Virginia Beach city leaders: How old is too old to serve in law enforcement?

Virginia Beach Police Chief James Cervera talks to press about details surrounding an active shooter at the Virginia Beach Municipal Center on Friday May 31, 2019. (Southside Daily/Lucretia Cunningham)
Virginia Beach Police Chief James Cervera talks to press about details surrounding an active shooter at the Virginia Beach Municipal Center on Friday May 31, 2019. (Southside Daily/Lucretia Cunningham)

VIRGINIA BEACH — After decades as a home care physical therapist, Mayor Bobby Dyer said Tuesday raising the mandatory retirement age from 65 to 67 for the Virginia Beach Police Department, Fire Department, and Sheriff’s Office would help make the transition easier.

“I see a lot of folks compelled to retire that aren’t ready for it financially or otherwise,” the mayor said. “I understand the angst about going to 70 hence I was thinking about 67 as a compromise that would take us to Social Security and Medicare eligibility to help with other costs — if they can transition to get into that.”

If the police department’s policy stays the same, one firefighter, two sheriff’s deputies, and one police officer would be expected to retire within the next year including police Chief Jim Cervera, who will be turning 65 in April.

In their Aug. 6 meeting, City Council approved an ordinance changing the Virginia Beach Sheriff’s Office retirement age from 70 to 65 to “parity” the Virginia Beach Police Department’s policy.

Under that ordinance, two sheriff’s deputies who are older than 65, will be given a three-year grace period (or until they turn 70), so they will not be forced to retire under the existing policy.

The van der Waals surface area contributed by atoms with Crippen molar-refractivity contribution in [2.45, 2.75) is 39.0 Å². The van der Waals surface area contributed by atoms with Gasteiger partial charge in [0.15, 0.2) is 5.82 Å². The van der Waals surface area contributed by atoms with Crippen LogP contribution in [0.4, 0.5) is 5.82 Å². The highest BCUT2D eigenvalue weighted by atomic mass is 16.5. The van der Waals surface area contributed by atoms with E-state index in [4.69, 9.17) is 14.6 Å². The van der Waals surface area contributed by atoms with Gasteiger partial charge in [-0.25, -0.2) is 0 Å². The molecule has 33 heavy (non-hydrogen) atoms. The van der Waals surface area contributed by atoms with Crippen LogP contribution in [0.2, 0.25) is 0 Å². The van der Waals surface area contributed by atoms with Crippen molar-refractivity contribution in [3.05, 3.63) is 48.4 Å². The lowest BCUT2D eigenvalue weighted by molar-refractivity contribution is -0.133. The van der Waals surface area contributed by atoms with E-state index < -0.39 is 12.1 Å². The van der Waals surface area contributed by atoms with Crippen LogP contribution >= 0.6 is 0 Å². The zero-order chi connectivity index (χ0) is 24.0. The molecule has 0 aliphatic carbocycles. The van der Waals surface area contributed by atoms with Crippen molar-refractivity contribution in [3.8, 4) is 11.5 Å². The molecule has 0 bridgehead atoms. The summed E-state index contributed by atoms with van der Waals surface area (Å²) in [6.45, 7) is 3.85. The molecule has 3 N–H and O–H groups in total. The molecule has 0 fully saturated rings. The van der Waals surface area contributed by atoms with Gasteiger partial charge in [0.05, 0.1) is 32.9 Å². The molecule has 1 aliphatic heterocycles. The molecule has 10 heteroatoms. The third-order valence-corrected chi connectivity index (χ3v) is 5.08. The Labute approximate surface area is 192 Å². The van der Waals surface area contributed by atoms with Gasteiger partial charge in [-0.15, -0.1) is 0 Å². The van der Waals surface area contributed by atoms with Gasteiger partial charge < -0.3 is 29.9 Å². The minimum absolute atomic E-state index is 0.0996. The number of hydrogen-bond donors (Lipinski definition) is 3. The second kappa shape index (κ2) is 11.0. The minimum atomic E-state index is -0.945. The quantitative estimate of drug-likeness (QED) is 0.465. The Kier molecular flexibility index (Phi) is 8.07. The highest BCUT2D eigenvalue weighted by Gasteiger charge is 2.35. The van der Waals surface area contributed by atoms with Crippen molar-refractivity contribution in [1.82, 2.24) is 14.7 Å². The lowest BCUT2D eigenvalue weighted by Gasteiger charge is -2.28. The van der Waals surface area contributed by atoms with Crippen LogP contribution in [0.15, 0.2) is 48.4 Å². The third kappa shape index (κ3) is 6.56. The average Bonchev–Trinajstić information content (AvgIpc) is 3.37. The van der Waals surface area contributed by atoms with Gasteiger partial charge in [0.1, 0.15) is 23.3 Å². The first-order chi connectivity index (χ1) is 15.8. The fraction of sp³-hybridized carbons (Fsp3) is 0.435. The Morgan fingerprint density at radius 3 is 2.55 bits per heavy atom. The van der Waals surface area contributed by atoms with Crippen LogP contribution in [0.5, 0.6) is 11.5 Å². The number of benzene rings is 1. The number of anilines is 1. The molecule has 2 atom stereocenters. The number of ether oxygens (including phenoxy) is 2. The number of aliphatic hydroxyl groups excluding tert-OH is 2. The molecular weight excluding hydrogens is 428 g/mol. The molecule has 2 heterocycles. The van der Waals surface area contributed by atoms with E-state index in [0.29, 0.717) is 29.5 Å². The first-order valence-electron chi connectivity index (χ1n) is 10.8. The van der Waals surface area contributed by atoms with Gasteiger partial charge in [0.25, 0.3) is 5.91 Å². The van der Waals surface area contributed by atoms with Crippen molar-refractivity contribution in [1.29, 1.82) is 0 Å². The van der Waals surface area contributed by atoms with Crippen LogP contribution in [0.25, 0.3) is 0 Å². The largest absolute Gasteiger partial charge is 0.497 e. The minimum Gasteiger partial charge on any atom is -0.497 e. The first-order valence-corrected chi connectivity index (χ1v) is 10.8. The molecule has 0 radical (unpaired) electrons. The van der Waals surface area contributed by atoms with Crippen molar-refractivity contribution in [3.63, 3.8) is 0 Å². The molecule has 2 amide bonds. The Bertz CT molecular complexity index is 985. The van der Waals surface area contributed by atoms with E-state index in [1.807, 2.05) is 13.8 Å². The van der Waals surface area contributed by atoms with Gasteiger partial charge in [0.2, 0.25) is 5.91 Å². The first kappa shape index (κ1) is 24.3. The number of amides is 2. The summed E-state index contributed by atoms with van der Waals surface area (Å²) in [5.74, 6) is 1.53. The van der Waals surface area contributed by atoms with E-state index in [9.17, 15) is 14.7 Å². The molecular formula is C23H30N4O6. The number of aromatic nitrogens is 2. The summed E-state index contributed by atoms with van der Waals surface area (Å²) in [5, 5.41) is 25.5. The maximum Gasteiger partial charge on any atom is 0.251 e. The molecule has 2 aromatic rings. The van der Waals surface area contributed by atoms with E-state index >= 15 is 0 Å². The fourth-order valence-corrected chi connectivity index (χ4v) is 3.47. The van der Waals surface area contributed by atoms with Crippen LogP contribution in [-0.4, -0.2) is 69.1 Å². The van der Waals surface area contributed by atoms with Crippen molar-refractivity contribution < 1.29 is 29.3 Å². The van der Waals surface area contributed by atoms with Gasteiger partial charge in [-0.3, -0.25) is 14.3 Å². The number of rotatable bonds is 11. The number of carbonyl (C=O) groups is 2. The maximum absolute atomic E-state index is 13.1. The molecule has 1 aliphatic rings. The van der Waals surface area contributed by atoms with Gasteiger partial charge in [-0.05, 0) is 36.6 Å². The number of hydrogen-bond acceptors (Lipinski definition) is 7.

Kathy Hieatt, spokeswoman for the sheriff’s office, said the original intent of the ordinance was to rectify the pay gap between police and sworn deputies.

“We’re committed and making the transition to mirror police pay, benefits, career progression and rank structure — the parity for retirement age was one of several changes,” she said.

Hieatt said the previous ordinance required that sheriff’s office’s starting pay be within 10 percent of the police department’s starting pay. But the pay disparity study identified the actual disparity throughout the ranks ranged from 2-21 percent, depending on rank and years of service (the average was 14%).

RELATED STORY: Sheriff’s deputies and police officers don’t get paid the same — but that could change

As the conversation came to the forefront, several City Council members have asked “why not increase the police retirement age to 70?” Or, as Councilwoman Barabara Henley would suggest, scraping the mandatory retirement age altogether and classify it as a means of “age discrimination.”

Sheriff Ken Stolle spoke in front of City Council at the Aug. 6 meeting and said he wouldn’t take a stance on whether changing the age for the police department was a good or bad thing, but did offer some insight into mandatory retirement ages for law enforcement agencies across the state.

“For state troopers and most law enforcement agencies in Virginia the age is 70 but the national average is about or less than 60 to 65 years old,” he said. “Virginia is an anomaly, it has a higher retirement age.”

And, as agreed, City Council continued the discussion in their Tuesday Workshop introducing possible concerns like assessing fitness, tracking injuries or sick days, and how promotion progression will be affected if officers are allowed to stay in positions up until their 70th birthday or longer.

Dyer said before making a decision, council would look to other similar localities for best practices and collect more data and metrics on the topic but also as a health care professional knows people now aren’t aging like they used to.

“Life span has changed over the last couple of decades, what’s 65 today is not what it was in 1965 when the people who made that rule were born in 1900,” he said. “Life is better, people are living longer, they’re more robust going forward, but I’m suggesting a compromise of only a couple years.”

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